Our next largest shrew is the water shrew (seen in photo above), which is also the longest shrew living in the Adirondack Park. The perceptive reader has probably already deduced that this shrew likes the water. In fact, it has special foot features (feetures?) adapted for its semi-aquatic life: rather wide hind feet that are partially webbed, and stiff hairs lining the edges of its toes. These adaptations help the shrew navigate with relative ease through its watery habitats. If you find yourself in a bog, marsh, or shrub swamp, or wandering along the edge of a lake, river, pond or stream, you will be in water shrew habitat.

The rock, or long-tailed shrew has an exceptionally long tail and likes to live in rocky habitats. Perhaps this is why no one can agree on a common name – both these features stand out as characteristic of the species. And not just any rocky abode will do; oh, no. The rock shrew prefers lots of rocks and boulders that are covered with mosses. Mosses tend to prefer cool, moist sites. So, if you have mossy boulders and rocks in great deep piles, you might very well have rock shrews. It seems, however, that as interesting as this shrew is, there isn’t really a whole lot of information out there about it, so we’ll move on to the next shrew on our list.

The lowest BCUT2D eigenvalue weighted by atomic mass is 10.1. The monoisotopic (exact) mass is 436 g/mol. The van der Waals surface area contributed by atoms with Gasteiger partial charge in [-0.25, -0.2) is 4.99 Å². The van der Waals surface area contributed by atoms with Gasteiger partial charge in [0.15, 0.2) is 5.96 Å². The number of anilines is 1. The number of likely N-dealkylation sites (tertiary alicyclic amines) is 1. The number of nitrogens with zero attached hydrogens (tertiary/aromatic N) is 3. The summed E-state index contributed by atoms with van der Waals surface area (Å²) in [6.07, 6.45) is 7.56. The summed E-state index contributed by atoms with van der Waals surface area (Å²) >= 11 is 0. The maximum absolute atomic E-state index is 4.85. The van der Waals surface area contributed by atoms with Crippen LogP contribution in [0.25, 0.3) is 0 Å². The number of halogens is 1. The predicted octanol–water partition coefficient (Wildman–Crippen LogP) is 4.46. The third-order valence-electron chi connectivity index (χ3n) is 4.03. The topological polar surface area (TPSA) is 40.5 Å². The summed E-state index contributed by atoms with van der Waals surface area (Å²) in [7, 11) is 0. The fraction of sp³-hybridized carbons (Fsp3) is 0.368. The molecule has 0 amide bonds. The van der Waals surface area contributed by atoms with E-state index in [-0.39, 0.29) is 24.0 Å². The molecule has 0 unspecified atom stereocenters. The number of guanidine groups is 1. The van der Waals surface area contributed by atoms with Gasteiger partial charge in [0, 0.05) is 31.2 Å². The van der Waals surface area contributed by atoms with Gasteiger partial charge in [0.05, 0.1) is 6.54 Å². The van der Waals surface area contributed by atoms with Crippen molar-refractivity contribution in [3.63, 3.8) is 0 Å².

And since we are going by weight class, the next shrew we come to is the smoky shrew, so named because of the color of its winter coat. You can tell you have a smoky shrew if its tail is bicolored: grey-brown above and yellowish below. None-the-less, it seems that in the summer smoky shrews can be mistaken for masked shrews if one isn’t paying attention. Some features to look for are a stockier build, larger ears and feet, and a relatively shorter tail. The smoky comes across as a bit lazy, though, for it prefers to use the tunnels made by other animals rather than digging its own. It also rarely digs burrows. Smokies are considered rather vocal animals, twittering as they forage and crying out with high-pitched noises when alarmed.